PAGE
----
High Plains Regional Climate Center


Date of this Version


Document Type



Applied Engineering in Agriculture Vol. 25(6): 923‐932


Published by 2009 American Society of Agricultural and Biological Engineers

US government work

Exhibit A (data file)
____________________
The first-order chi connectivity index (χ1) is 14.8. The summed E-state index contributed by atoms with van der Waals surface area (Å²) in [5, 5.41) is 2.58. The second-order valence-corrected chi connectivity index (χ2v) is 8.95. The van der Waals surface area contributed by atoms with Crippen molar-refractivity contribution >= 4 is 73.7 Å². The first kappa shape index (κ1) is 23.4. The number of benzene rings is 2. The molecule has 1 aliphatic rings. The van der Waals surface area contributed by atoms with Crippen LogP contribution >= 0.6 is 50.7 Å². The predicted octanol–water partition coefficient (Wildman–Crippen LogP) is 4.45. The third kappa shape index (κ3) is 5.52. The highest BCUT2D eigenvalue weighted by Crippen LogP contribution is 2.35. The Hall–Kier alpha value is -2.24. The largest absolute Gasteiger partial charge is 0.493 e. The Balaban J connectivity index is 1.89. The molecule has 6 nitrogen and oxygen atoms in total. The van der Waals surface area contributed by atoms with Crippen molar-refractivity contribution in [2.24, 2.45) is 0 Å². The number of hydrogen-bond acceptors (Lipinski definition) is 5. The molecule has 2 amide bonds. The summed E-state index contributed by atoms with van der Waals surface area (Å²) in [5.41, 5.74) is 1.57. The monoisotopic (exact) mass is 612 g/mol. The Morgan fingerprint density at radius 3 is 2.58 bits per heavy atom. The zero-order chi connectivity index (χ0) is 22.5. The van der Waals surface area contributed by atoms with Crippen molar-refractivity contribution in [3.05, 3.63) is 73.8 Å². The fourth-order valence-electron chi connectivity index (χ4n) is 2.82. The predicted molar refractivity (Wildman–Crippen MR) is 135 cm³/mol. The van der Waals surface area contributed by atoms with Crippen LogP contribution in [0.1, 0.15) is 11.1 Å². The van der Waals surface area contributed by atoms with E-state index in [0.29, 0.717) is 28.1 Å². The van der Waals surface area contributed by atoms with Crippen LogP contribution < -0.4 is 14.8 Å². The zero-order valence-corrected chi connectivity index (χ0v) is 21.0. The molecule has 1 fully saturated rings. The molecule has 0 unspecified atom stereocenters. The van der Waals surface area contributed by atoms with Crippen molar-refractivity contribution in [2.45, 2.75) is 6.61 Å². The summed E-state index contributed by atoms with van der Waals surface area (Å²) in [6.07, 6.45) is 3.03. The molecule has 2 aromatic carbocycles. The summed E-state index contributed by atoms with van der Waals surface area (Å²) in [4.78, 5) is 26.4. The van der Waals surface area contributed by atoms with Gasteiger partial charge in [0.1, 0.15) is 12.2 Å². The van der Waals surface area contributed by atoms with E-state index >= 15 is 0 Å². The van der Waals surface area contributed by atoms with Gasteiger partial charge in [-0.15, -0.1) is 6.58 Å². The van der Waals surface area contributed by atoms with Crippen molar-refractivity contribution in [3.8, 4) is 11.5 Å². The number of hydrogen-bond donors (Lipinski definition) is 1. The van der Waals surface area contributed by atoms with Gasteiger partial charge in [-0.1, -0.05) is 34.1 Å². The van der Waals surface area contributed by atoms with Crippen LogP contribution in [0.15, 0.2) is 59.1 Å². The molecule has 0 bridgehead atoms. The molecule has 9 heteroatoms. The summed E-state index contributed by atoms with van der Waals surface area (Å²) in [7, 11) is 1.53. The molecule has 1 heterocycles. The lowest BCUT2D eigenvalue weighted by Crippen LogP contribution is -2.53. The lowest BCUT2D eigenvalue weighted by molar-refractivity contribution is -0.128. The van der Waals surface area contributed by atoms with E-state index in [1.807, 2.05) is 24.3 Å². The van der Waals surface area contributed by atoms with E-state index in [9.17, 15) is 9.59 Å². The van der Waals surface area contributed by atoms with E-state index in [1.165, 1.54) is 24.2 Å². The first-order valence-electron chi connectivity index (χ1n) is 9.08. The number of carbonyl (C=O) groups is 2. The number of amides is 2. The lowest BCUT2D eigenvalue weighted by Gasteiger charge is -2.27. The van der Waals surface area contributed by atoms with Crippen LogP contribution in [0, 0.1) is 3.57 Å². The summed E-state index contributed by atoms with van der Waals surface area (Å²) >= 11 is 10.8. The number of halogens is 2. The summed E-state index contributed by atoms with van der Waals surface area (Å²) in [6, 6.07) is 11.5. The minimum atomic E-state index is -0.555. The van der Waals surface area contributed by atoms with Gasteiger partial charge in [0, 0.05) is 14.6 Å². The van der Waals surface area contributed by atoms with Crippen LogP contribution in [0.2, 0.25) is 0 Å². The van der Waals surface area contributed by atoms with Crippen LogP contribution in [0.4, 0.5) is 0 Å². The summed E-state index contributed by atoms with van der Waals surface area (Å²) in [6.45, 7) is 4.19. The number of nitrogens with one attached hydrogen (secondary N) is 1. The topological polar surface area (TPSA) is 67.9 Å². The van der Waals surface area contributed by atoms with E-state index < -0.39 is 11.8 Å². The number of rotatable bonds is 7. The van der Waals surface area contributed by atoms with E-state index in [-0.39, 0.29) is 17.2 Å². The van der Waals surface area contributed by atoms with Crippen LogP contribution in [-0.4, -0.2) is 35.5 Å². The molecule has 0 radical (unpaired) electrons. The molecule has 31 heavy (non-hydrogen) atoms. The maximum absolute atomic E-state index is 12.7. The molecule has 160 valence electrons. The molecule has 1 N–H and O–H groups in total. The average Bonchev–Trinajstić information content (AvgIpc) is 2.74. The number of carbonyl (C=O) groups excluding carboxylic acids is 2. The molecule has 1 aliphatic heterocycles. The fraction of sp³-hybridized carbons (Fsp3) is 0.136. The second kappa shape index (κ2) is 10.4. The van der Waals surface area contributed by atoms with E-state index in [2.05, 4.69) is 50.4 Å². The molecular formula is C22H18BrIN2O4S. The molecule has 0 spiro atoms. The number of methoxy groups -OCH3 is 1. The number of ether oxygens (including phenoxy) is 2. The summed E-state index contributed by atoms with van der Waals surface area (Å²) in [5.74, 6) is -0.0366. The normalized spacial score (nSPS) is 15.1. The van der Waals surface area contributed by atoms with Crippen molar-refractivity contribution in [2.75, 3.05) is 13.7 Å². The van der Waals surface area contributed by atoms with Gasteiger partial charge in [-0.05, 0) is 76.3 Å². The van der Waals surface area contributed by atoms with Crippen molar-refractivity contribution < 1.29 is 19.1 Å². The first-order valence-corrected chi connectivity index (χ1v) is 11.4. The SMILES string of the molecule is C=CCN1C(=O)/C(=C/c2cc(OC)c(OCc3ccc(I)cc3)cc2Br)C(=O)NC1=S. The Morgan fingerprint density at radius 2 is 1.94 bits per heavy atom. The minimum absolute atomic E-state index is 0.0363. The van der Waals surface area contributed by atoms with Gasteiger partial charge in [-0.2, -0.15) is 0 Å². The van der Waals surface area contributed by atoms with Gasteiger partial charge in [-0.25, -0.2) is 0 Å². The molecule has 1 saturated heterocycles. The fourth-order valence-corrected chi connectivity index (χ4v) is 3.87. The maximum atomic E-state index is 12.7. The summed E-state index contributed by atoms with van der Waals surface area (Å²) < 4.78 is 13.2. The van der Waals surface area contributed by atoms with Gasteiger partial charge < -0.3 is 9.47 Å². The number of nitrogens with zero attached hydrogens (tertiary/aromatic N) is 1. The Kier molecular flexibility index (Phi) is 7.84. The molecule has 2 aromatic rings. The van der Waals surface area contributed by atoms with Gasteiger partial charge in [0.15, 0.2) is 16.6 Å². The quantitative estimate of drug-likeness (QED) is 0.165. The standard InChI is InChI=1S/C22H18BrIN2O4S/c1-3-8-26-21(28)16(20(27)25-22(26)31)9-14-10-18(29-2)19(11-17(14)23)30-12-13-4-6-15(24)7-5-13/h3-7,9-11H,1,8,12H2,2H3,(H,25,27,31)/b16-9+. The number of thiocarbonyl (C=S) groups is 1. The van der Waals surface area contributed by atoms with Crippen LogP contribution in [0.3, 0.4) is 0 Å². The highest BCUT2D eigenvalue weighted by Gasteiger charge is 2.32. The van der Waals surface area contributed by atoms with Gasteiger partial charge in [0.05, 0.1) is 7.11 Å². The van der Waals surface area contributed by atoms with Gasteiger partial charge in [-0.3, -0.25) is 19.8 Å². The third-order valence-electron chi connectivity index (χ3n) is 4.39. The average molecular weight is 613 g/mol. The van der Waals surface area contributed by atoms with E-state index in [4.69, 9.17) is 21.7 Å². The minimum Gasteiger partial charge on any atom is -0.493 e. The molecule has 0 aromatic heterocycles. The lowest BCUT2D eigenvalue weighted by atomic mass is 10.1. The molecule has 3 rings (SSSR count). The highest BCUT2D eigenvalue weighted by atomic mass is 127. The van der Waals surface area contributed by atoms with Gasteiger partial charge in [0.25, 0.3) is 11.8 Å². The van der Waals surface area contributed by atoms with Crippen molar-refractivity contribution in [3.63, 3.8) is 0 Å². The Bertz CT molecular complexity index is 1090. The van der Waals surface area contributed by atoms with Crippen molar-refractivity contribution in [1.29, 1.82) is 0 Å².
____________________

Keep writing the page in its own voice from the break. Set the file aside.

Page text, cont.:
A low‐cost system was deployed above a swine waste lagoon to obtain estimates of Bowen ratios and characterize lagoon temperatures. The system consisted of humidity and temperature sensors and anemometers deployed above the lagoon, water temperature sensors, and a meteorological station located by the lagoon. To evaluate the system, data was analyzed from the 25th through 28th June 2007. Bowen ratios showed diurnal behavior near the lagoon surface characterized by negative values during day and positive ones at night. Latent (evaporation) and sensible heat fluxes were towards the atmosphere and the lagoon, respectively for most of the day. A diurnal cycle in atmospheric and lagoon temperatures was also observed. Furthermore, wind speeds above the lagoon were highest in the afternoon. These variations were linked to lagoon temperature stratifications which became more pronounced as wind speeds increased. Temperature stratification at the lagoon indicated increased heat exchange at the lagoon's interface with the atmosphere. During the night, the stratification disappeared and temperatures in the water column were almost identical down to about 60 cm. This behavior is similar to that observed in other shallow water bodies that are fetch‐limited. Lagoon heating was driven by the diurnal cycle of solar radiation and net radiation. This suggests that Bowen ratios had an inverse relationship with lagoon heating and its thermal stratification. This also indicates that there was an increase in latent heat flux and evaporation during the daytime. These results are important for characterizing the thermal behavior of the lagoon leading to a better representation of processes responsible for emissions.